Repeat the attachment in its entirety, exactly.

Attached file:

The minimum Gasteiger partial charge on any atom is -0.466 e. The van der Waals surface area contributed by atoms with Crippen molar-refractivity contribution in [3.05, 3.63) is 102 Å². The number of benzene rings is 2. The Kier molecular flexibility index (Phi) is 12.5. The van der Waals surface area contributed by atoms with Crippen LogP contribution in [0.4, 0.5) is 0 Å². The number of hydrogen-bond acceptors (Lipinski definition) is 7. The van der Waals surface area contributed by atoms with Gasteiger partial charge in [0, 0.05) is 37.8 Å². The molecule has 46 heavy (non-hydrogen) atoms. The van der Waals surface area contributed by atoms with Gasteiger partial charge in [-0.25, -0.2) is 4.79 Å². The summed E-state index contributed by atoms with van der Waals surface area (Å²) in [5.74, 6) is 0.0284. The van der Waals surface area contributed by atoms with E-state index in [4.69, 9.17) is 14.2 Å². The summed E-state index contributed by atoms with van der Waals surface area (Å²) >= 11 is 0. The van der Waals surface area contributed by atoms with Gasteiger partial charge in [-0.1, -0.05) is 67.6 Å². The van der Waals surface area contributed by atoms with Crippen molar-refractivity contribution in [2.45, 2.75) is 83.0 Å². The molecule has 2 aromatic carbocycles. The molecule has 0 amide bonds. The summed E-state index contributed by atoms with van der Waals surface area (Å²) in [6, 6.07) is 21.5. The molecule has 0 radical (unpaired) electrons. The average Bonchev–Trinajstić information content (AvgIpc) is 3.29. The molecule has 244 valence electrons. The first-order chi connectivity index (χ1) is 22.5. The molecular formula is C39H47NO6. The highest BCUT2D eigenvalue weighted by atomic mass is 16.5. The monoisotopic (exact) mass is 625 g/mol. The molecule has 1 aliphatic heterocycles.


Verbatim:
The minimum Gasteiger partial charge on any atom is -0.466 e. The van der Waals surface area contributed by atoms with Crippen molar-refractivity contribution in [3.05, 3.63) is 102 Å². The number of benzene rings is 2. The Kier molecular flexibility index (Phi) is 12.5. The van der Waals surface area contributed by atoms with Crippen LogP contribution in [0.4, 0.5) is 0 Å². The number of hydrogen-bond acceptors (Lipinski definition) is 7. The van der Waals surface area contributed by atoms with Gasteiger partial charge in [0, 0.05) is 37.8 Å². The molecule has 46 heavy (non-hydrogen) atoms. The van der Waals surface area contributed by atoms with Gasteiger partial charge in [-0.25, -0.2) is 4.79 Å². The summed E-state index contributed by atoms with van der Waals surface area (Å²) in [5.74, 6) is 0.0284. The van der Waals surface area contributed by atoms with E-state index in [4.69, 9.17) is 14.2 Å². The summed E-state index contributed by atoms with van der Waals surface area (Å²) >= 11 is 0. The van der Waals surface area contributed by atoms with Gasteiger partial charge in [-0.1, -0.05) is 67.6 Å². The van der Waals surface area contributed by atoms with Crippen molar-refractivity contribution in [2.45, 2.75) is 83.0 Å². The molecule has 2 aromatic carbocycles. The molecule has 0 amide bonds. The summed E-state index contributed by atoms with van der Waals surface area (Å²) in [6, 6.07) is 21.5. The molecule has 0 radical (unpaired) electrons. The average Bonchev–Trinajstić information content (AvgIpc) is 3.29. The molecule has 244 valence electrons. The first-order chi connectivity index (χ1) is 22.5. The molecular formula is C39H47NO6. The highest BCUT2D eigenvalue weighted by atomic mass is 16.5. The monoisotopic (exact) mass is 625 g/mol. The molecule has 1 aliphatic heterocycles.